Teacher Preparation > Supporting Practicing Teachers > Importance of Geoscientists

Why is it Important for Geoscience Faculty to be Involved in Professional Development Opportunities for Practicing Teachers?

Created by Jennifer L. B. Anderson, Ph.D., SERC, Carleton College.


"Any society that is serious about the education of its children must be equally serious about supporting the continuing education of those charged with that task.... Rapid and extensive improvement of science education is unlikely to occur until it becomes clear to scientists that they have an obligation to become involved in elementary- and secondary-level science."
The Role of Scientists in the Professional Development of Science Teachers
Chapter 3, NRC, 1996

A Major Impact on Students and Future Citizens

If you choose to work effectively with only one science teacher, that teacher will pass on your influence to hundreds of students. Many students only experience Earth science during their K-12 education, yet these students will become the next generation of global citizens and will need to address complex scientific issues, many of which are based in the earth sciences (for example, global climate change, resource management, and space exploration). Thus, it is even more vital for geoscience faculty to support practicing teachers and K-12 students.

The Key to Better Geoscience Students

Future geoscientists typically do not enter college having already made the decision to become geoscientists. Most likely, these students have not benefited from an enthusiastic and knowledgeable Earth science teacher in their K-12 experience. Geoscience faculty who provide professional development experiences that inspire Earth science teachers will benefit as these teachers encourage their talented students to pursue geoscience degrees in college.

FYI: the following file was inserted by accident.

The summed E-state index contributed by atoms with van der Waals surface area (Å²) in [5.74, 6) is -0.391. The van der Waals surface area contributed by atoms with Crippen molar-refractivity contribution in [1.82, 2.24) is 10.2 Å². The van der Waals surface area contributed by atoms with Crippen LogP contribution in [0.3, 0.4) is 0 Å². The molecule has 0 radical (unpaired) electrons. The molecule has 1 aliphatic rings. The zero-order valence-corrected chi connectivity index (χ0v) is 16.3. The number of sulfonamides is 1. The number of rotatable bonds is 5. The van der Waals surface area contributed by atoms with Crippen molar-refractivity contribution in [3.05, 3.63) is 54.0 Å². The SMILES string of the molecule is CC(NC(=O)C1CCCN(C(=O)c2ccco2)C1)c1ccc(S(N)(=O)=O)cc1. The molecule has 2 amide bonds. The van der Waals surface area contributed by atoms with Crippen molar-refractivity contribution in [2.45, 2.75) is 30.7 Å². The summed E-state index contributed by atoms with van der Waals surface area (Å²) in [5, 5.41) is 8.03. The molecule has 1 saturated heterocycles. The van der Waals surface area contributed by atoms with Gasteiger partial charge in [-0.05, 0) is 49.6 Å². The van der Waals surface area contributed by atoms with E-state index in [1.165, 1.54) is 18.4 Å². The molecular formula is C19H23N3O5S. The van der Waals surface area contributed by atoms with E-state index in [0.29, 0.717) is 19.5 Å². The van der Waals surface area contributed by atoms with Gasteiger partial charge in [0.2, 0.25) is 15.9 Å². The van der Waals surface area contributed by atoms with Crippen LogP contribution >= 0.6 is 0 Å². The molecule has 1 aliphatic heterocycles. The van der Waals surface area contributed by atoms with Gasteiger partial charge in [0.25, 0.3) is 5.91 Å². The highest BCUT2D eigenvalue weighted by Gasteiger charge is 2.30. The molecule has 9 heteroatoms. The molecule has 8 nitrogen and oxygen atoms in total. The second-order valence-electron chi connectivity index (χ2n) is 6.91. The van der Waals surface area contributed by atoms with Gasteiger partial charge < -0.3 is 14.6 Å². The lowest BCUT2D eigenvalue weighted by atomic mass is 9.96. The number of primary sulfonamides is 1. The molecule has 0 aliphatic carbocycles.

Faculty Reap the Benefits

In general, faculty involved in the professional development and support of Earth science teachers are more conscious of their own educational endeavors as reflected by improved teaching in their own college classrooms (p. 71, NRC, 1996). Research programs benefit because the professional development of practicing teachers can be incorporated into grant proposals, as well as developed into research papers on education-related topics. Finally, collaboration between faculty interested in science education creates a supportive network of colleagues across the country.

"Research informs education and education informs research. Without both each will suffer."
David C. Gosselin Professor, University of Nebraska, Lincoln
2003 Preparing the Geoscience Workforce workshop

A Call for Action

Leaders of national science agencies have called for the active participation of scientists in K-12 science education. Read what they have advocated for scientists:

Photo of Dr. Bruce Alberts, President of NAS.
Dr. Bruce Alberts
Photo of Dr. Adena Williams Loston Chief Education Officer NASA
Dr. Adena Williams Losten